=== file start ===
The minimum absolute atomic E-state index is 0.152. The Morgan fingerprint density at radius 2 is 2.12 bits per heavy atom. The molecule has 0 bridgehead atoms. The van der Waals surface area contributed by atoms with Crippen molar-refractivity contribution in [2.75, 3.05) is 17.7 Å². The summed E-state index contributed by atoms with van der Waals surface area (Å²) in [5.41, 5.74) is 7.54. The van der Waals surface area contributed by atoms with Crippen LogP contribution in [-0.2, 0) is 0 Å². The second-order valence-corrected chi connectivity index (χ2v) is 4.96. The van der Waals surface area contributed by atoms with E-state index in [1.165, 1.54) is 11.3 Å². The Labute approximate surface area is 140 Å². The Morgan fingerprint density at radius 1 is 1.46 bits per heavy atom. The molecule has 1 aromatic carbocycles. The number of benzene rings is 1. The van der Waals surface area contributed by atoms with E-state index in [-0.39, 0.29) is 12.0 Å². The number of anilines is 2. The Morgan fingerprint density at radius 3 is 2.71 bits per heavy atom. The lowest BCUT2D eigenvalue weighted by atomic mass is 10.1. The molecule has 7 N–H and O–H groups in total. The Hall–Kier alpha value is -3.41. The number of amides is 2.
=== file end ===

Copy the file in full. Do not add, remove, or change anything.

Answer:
The minimum absolute atomic E-state index is 0.152. The Morgan fingerprint density at radius 2 is 2.12 bits per heavy atom. The molecule has 0 bridgehead atoms. The van der Waals surface area contributed by atoms with Crippen molar-refractivity contribution in [2.75, 3.05) is 17.7 Å². The summed E-state index contributed by atoms with van der Waals surface area (Å²) in [5.41, 5.74) is 7.54. The van der Waals surface area contributed by atoms with Crippen LogP contribution in [-0.2, 0) is 0 Å². The second-order valence-corrected chi connectivity index (χ2v) is 4.96. The van der Waals surface area contributed by atoms with E-state index in [1.165, 1.54) is 11.3 Å². The Labute approximate surface area is 140 Å². The Morgan fingerprint density at radius 1 is 1.46 bits per heavy atom. The molecule has 1 aromatic carbocycles. The number of benzene rings is 1. The van der Waals surface area contributed by atoms with E-state index in [-0.39, 0.29) is 12.0 Å². The number of anilines is 2. The Morgan fingerprint density at radius 3 is 2.71 bits per heavy atom. The lowest BCUT2D eigenvalue weighted by atomic mass is 10.1. The molecule has 7 N–H and O–H groups in total. The Hall–Kier alpha value is -3.41. The number of amides is 2.